Polymer Composite Processing (Closed)

A topical collection in Polymers (ISSN 2073-4360). This collection belongs to the section "Polymer Processing and Engineering".

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Editor


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Guest Editor
Division of Polymer-Nano & Textile Engineering, Chonbuk National University, Jeonju-si 54896, Republic of Korea
Interests: composites; polymer processing

Topical Collection Information

Dear Colleagues,

The regulation of carbon dioxide emissions under the Paris Climate Agreement is the future to come. These irreversible changes have created a new economic system called carbon dioxide credits, and technically, it is bringing about the era of electric vehicles with lightweight materials. Various structural composite materials such as carbon-fibre-reinforced plastics, which can reduce the weights of vehicles and improve stability at the same time, are being developed. Research on functional composite materials such as nano-carbon composite materials that can be applied to various and complex electronic systems are also actively progressing. Various results have been reported on the conductive and mechanical properties of the newly developed composite materials, as well as their active properties such as sensing, self-healing, and actuation. In addition, various polymer processes such as 3D printing and plasma-assisted processes have been proposed for the fabrication of new types of composite materials. Various structural modelling, process modelling, numerical analysis and non-destructive analysis techniques are applied to characterize these new composite materials and optimize processes. We hope to share new concepts related to a wide range of properties and the processing of newly developed polymer composites. In this way, we seek to confer new insights into polymer composite processing. Both original research papers and review articles are welcome.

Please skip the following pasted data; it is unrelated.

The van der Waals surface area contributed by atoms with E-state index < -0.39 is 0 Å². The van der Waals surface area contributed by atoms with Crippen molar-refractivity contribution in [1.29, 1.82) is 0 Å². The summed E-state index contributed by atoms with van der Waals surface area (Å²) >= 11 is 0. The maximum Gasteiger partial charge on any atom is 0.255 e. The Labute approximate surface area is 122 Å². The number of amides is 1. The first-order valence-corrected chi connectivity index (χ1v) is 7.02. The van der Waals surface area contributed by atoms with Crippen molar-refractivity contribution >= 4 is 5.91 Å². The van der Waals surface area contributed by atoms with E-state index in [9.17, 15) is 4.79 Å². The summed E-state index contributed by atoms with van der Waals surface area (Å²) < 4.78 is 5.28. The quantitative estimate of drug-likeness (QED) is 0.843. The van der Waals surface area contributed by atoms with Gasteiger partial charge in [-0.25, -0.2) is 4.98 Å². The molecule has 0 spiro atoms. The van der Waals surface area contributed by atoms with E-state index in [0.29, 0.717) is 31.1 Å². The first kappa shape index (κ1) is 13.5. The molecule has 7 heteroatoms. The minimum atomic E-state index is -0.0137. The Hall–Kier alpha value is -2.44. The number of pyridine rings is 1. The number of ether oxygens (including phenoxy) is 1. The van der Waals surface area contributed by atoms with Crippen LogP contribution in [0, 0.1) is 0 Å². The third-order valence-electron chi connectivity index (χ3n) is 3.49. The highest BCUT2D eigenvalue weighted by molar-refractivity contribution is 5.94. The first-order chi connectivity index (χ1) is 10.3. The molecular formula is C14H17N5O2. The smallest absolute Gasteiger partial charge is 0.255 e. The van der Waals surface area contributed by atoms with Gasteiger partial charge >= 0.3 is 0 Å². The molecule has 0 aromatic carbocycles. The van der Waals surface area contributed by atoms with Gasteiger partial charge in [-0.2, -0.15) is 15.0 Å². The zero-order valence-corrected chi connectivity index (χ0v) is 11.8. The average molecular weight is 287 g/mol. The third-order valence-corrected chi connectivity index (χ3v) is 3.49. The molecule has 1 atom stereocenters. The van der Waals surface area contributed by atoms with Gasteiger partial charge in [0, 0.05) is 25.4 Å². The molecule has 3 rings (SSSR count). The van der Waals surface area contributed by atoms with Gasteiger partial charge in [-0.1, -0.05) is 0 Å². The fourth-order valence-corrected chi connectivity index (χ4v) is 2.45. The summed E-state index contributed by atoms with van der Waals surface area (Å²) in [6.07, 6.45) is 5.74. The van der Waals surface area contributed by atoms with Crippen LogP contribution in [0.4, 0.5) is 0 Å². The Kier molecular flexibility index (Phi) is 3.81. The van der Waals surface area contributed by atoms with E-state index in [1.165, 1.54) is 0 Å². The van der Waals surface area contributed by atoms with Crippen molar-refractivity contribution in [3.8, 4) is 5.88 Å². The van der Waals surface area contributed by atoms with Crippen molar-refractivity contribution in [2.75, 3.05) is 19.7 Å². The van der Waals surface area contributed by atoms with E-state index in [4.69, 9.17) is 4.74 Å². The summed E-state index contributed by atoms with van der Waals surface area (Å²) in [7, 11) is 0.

Dr. Seong Yun Kim
Collection Editor

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Keywords

  • Polymer composites
  • Functional composites
  • Structural composites
  • Carbon fibers
  • Nanocarbons
  • Conductive properties
  • Mechanical properties
  • Self-healing
  • Sensing
  • Actuating
  • Structural capacitor
  • Processing
  • Plasma-assisted processing
  • Structural modeling
  • Process modeling
  • Computational analysis
  • Non-destructive analysis.

Published Papers (3 papers)

2023

Jump to: 2022, 2021

20 pages, 6230 KiB  
Article
Effect of Carbon Nanofibers on the Viscoelastic Response of Epoxy Resins
by Paulo Santos, Abílio P. Silva and Paulo N. B. Reis
Polymers 2023, 15(4), 821; https://doi.org/10.3390/polym15040821 - 7 Feb 2023
Cited by 5 | Viewed by 1552
Abstract
Two epoxy resins with different viscosities were enhanced up to 1 wt.%, applying a simple method with carbon nanofibers (CNFs). These were characterized in terms of static bending stress, stress relaxation, and creep tests. In bending, the contents of 0.5 wt.% and 0.75 [...] Read more.
Two epoxy resins with different viscosities were enhanced up to 1 wt.%, applying a simple method with carbon nanofibers (CNFs). These were characterized in terms of static bending stress, stress relaxation, and creep tests. In bending, the contents of 0.5 wt.% and 0.75 wt.% of CNFs on Ebalta and Sicomin epoxies, respectively, promote higher relative bending stress (above 11.5% for both) and elastic modulus (13.1% for Sicomin and 16.2% for Ebalta). This highest bending stress and modulus occurs for the lower viscosity resin (Ebalta) due to its interfacial strength and dispersibility of the fillers. Creep behaviour and stress relaxation for three stress levels (20, 50, and 80 MPa) show the benefits obtained with the addition of CNFs, which act as a network that contributes to the immobility of the polymer chains. A long-term experiment of up to 100 h was successfully applied to fit the Kohlrausch–Williams–Watts (KWW) and Findley models to stress relaxation and creep behaviour with very good accuracy. Full article
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Figure 1

2022

Jump to: 2023, 2021